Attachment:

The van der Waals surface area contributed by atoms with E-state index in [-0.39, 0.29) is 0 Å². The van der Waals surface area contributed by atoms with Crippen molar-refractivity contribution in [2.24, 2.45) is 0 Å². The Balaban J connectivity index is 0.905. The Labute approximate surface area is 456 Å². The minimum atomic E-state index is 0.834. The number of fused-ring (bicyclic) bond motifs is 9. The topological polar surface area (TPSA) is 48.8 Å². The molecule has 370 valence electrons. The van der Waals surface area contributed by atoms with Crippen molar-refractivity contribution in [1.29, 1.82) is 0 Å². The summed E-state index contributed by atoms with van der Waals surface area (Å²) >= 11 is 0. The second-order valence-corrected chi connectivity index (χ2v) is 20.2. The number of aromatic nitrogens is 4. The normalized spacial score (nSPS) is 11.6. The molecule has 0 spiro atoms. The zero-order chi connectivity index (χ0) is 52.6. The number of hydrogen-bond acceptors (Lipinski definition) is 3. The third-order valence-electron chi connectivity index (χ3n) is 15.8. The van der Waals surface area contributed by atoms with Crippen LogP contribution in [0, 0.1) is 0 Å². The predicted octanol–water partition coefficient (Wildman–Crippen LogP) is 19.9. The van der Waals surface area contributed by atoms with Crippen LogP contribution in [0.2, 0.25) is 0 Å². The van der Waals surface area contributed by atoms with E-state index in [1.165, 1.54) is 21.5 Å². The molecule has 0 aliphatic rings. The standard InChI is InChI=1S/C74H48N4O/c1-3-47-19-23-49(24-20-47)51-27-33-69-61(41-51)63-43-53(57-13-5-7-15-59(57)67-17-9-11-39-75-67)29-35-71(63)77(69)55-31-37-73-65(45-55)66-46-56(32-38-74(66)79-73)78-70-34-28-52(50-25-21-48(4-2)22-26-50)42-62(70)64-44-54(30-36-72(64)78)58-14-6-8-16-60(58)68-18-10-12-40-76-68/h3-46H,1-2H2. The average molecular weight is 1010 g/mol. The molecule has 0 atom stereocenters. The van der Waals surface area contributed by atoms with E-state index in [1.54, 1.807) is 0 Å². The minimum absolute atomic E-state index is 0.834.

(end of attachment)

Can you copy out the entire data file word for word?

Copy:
The van der Waals surface area contributed by atoms with E-state index in [-0.39, 0.29) is 0 Å². The van der Waals surface area contributed by atoms with Crippen molar-refractivity contribution in [2.24, 2.45) is 0 Å². The Balaban J connectivity index is 0.905. The Labute approximate surface area is 456 Å². The minimum atomic E-state index is 0.834. The number of fused-ring (bicyclic) bond motifs is 9. The topological polar surface area (TPSA) is 48.8 Å². The molecule has 370 valence electrons. The van der Waals surface area contributed by atoms with Crippen molar-refractivity contribution in [1.29, 1.82) is 0 Å². The summed E-state index contributed by atoms with van der Waals surface area (Å²) >= 11 is 0. The second-order valence-corrected chi connectivity index (χ2v) is 20.2. The number of aromatic nitrogens is 4. The normalized spacial score (nSPS) is 11.6. The molecule has 0 spiro atoms. The zero-order chi connectivity index (χ0) is 52.6. The number of hydrogen-bond acceptors (Lipinski definition) is 3. The third-order valence-electron chi connectivity index (χ3n) is 15.8. The van der Waals surface area contributed by atoms with Crippen LogP contribution in [0, 0.1) is 0 Å². The predicted octanol–water partition coefficient (Wildman–Crippen LogP) is 19.9. The van der Waals surface area contributed by atoms with Crippen LogP contribution in [0.2, 0.25) is 0 Å². The van der Waals surface area contributed by atoms with E-state index in [1.165, 1.54) is 21.5 Å². The molecule has 0 aliphatic rings. The standard InChI is InChI=1S/C74H48N4O/c1-3-47-19-23-49(24-20-47)51-27-33-69-61(41-51)63-43-53(57-13-5-7-15-59(57)67-17-9-11-39-75-67)29-35-71(63)77(69)55-31-37-73-65(45-55)66-46-56(32-38-74(66)79-73)78-70-34-28-52(50-25-21-48(4-2)22-26-50)42-62(70)64-44-54(30-36-72(64)78)58-14-6-8-16-60(58)68-18-10-12-40-76-68/h3-46H,1-2H2. The average molecular weight is 1010 g/mol. The molecule has 0 atom stereocenters. The van der Waals surface area contributed by atoms with E-state index in [1.54, 1.807) is 0 Å². The minimum absolute atomic E-state index is 0.834.